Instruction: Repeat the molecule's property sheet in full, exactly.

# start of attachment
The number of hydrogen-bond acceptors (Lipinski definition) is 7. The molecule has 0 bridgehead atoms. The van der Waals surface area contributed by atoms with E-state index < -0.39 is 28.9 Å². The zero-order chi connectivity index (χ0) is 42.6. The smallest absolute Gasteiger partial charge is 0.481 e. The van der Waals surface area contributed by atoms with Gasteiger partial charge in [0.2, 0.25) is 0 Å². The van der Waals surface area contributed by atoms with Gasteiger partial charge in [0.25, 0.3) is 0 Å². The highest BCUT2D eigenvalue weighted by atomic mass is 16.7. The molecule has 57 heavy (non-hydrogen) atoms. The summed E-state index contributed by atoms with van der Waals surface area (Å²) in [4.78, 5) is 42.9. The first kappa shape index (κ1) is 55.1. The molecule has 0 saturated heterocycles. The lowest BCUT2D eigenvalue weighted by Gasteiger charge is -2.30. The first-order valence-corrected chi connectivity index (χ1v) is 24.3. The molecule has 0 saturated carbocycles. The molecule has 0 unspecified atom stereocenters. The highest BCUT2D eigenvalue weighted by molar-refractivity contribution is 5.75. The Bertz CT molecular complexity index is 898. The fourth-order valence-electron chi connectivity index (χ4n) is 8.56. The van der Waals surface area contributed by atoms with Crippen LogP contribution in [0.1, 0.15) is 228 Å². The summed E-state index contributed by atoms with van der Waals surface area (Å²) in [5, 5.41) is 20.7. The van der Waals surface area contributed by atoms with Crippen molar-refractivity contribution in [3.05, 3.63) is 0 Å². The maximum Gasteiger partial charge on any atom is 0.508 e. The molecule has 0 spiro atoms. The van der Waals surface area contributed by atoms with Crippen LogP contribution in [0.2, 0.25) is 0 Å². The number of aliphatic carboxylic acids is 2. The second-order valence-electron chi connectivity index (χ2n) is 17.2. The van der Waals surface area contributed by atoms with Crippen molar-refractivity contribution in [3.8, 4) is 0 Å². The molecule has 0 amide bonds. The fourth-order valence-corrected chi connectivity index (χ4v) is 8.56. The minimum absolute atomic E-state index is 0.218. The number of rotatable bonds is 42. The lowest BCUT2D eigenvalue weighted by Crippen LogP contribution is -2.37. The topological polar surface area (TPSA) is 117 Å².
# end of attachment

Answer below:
The number of hydrogen-bond acceptors (Lipinski definition) is 7. The molecule has 0 bridgehead atoms. The van der Waals surface area contributed by atoms with E-state index < -0.39 is 28.9 Å². The zero-order chi connectivity index (χ0) is 42.6. The smallest absolute Gasteiger partial charge is 0.481 e. The van der Waals surface area contributed by atoms with Gasteiger partial charge in [0.2, 0.25) is 0 Å². The van der Waals surface area contributed by atoms with Gasteiger partial charge in [0.25, 0.3) is 0 Å². The highest BCUT2D eigenvalue weighted by atomic mass is 16.7. The molecule has 57 heavy (non-hydrogen) atoms. The summed E-state index contributed by atoms with van der Waals surface area (Å²) in [4.78, 5) is 42.9. The first kappa shape index (κ1) is 55.1. The molecule has 0 saturated heterocycles. The lowest BCUT2D eigenvalue weighted by Gasteiger charge is -2.30. The first-order valence-corrected chi connectivity index (χ1v) is 24.3. The molecule has 0 saturated carbocycles. The molecule has 0 unspecified atom stereocenters. The highest BCUT2D eigenvalue weighted by molar-refractivity contribution is 5.75. The Bertz CT molecular complexity index is 898. The fourth-order valence-electron chi connectivity index (χ4n) is 8.56. The van der Waals surface area contributed by atoms with Crippen LogP contribution in [0.1, 0.15) is 228 Å². The summed E-state index contributed by atoms with van der Waals surface area (Å²) in [5, 5.41) is 20.7. The van der Waals surface area contributed by atoms with Crippen molar-refractivity contribution in [3.05, 3.63) is 0 Å². The maximum Gasteiger partial charge on any atom is 0.508 e. The molecule has 0 spiro atoms. The van der Waals surface area contributed by atoms with Crippen LogP contribution in [0.2, 0.25) is 0 Å². The number of aliphatic carboxylic acids is 2. The second-order valence-electron chi connectivity index (χ2n) is 17.2. The van der Waals surface area contributed by atoms with Crippen molar-refractivity contribution in [3.8, 4) is 0 Å². The molecule has 0 amide bonds. The fourth-order valence-corrected chi connectivity index (χ4v) is 8.56. The minimum absolute atomic E-state index is 0.218. The number of rotatable bonds is 42. The lowest BCUT2D eigenvalue weighted by Crippen LogP contribution is -2.37. The topological polar surface area (TPSA) is 117 Å².